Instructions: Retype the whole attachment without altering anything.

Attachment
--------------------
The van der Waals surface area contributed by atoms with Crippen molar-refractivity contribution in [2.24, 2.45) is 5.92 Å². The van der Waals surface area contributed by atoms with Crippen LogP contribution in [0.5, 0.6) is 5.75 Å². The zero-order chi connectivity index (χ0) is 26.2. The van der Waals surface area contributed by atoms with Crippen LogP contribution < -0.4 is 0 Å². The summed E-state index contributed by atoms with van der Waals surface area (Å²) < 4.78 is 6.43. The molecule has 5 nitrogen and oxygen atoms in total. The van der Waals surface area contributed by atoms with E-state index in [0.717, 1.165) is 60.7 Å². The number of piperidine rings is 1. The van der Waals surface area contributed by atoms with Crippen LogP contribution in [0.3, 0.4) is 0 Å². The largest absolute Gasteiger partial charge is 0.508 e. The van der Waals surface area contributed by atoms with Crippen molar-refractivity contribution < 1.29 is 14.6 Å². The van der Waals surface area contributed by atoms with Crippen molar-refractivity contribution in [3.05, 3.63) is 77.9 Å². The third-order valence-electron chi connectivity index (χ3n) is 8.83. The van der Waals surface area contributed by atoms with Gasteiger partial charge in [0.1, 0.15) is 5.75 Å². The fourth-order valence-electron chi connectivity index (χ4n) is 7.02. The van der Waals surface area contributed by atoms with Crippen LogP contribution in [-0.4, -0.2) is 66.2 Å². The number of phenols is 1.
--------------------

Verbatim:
The van der Waals surface area contributed by atoms with Crippen molar-refractivity contribution in [2.24, 2.45) is 5.92 Å². The van der Waals surface area contributed by atoms with Crippen LogP contribution in [0.5, 0.6) is 5.75 Å². The zero-order chi connectivity index (χ0) is 26.2. The van der Waals surface area contributed by atoms with Crippen LogP contribution < -0.4 is 0 Å². The summed E-state index contributed by atoms with van der Waals surface area (Å²) < 4.78 is 6.43. The molecule has 5 nitrogen and oxygen atoms in total. The van der Waals surface area contributed by atoms with E-state index in [0.717, 1.165) is 60.7 Å². The number of piperidine rings is 1. The van der Waals surface area contributed by atoms with Crippen LogP contribution in [0.3, 0.4) is 0 Å². The largest absolute Gasteiger partial charge is 0.508 e. The van der Waals surface area contributed by atoms with Crippen molar-refractivity contribution < 1.29 is 14.6 Å². The van der Waals surface area contributed by atoms with Crippen molar-refractivity contribution in [3.05, 3.63) is 77.9 Å². The third-order valence-electron chi connectivity index (χ3n) is 8.83. The van der Waals surface area contributed by atoms with Gasteiger partial charge in [0.1, 0.15) is 5.75 Å². The fourth-order valence-electron chi connectivity index (χ4n) is 7.02. The van der Waals surface area contributed by atoms with Crippen LogP contribution in [-0.4, -0.2) is 66.2 Å². The number of phenols is 1.